Supply bottlenecks for organic chia sourcing reported by O.W.N. in May 2013 due to higher demand and lower crop yields appear to have eased this year, with a resulting drop in price, while some suppliers believe there are major issues over chia transparency and quality in the supply chain.
It’s clear after talking with major suppliers and importers out of South America and Mexico that the price has come back and levelled out after the skyrocketing prices of 2013.
Alejandro Palacio, general manager of Naturkost de Mexico, the chia processing facility of major German chia supplier Naturkost Ubelhor, said demand for chia products is generally growing in Europe, while companies are holding chia stock as buyers wait to see what the new harvest is like and what the prices for chia will be.
Naturkost Uebelhoer was the first supplier to launch organic chia seed in Europe in 2010 and also has a new novel food application underway, Mr. Palacio said.
A South American supplier who did not wished to be named said that sourcing of organic, high quality, non-contaminated chia is complicated. Issues include that it cannot be fumigated and is often processed by producers on older machinery.“There are no issues with chia supply this year so far and the price has fallen by half”, the supplier said.
At the Expo West show in March, there was a lot of talking about the new crop and prices and everybody seemed to have an opinion on that, according to Organic Sierra & Selva of Lima, Peru.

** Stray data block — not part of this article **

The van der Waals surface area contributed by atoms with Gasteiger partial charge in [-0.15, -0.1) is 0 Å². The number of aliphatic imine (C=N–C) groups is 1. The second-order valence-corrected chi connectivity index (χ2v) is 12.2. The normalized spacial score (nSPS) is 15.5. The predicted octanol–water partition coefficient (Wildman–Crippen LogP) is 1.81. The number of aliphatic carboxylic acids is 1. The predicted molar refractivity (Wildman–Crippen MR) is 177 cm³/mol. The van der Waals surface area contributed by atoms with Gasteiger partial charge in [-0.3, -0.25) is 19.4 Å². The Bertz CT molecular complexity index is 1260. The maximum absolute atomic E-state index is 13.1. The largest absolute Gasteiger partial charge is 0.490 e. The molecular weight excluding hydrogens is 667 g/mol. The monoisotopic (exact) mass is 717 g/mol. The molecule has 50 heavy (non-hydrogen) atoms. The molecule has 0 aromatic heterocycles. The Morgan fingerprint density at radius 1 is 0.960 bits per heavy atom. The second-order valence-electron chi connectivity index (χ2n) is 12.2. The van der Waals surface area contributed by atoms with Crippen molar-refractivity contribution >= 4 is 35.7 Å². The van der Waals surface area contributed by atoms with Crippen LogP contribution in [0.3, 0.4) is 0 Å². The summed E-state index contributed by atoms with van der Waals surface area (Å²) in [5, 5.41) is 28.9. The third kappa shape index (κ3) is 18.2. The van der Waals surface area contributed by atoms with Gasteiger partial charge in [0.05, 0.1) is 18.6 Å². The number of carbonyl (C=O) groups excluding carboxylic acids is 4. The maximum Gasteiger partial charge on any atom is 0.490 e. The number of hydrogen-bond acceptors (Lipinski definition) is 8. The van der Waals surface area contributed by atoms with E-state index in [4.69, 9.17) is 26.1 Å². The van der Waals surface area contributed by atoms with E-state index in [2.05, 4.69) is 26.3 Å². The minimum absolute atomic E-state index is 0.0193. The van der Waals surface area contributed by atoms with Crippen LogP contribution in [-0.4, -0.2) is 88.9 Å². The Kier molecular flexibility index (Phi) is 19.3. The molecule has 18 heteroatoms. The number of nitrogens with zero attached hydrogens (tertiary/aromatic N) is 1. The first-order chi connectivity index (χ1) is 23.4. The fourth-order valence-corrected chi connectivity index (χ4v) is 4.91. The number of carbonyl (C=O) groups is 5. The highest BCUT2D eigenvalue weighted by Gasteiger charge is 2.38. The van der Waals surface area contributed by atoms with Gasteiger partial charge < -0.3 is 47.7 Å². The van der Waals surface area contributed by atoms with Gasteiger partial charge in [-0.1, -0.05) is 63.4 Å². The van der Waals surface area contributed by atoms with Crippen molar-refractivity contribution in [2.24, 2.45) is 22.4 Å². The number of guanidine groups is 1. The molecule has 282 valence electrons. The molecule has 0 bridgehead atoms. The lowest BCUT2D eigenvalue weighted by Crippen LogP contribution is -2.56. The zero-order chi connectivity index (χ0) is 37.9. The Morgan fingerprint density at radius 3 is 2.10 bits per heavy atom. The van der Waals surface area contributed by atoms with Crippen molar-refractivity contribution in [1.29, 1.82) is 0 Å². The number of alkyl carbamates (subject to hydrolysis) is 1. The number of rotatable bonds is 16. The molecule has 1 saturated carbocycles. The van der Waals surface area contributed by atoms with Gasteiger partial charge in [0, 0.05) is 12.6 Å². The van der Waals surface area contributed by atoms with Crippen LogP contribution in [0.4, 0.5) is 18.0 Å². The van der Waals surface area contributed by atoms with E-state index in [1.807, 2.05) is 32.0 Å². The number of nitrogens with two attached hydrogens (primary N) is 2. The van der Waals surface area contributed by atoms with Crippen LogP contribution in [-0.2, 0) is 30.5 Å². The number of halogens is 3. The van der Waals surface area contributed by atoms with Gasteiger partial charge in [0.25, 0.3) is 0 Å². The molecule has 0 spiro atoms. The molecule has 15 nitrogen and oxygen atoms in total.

However, the leading Peruvian chia supplier said 2014 could be the ‘Year of Chia’ – the small power seeds are all over the place and more popular than ever.
“Indeed, there will be more chia than in previous years and yes, prices should come down a bit, but it was impressive to see how much chia was offered that hasn’t even been planted,” said Mathias Taubert, commercial director at Organic Sierra & Selva.
“It’s pure speculation, no one knows for sure how much chia will be harvested finally, not to forget that in the past years huge volumes of the tiny seed got lost at the very last moment due to climate issues.
Returning from a trip to the South American chia producing countries, Mr. Palacio said that between Argentina, Bolivia and Paraguay insiders estimate current production at 100 thousand tones. There are around 300 thousand hectares cultivated with chia between the three countries. The harvest starts in Argentina in june and ends in Bolivia in September. “If the calculations are right, the price will drop dramatically, below $3,00 per kilo”, said Mr. Palacio. In Peru currently production cost of chia is $3.50 per kilo. “Competition will be strong. Quality, traceability and certifications, will be factors to define who stays in business”, said Mr. Palacio. “ It is estimated that the market may absorb up to 40 thousand tones of chia, 30 thousand in North America and 10 thousand in Europe. What will happen with the surplus will be interesting to see”.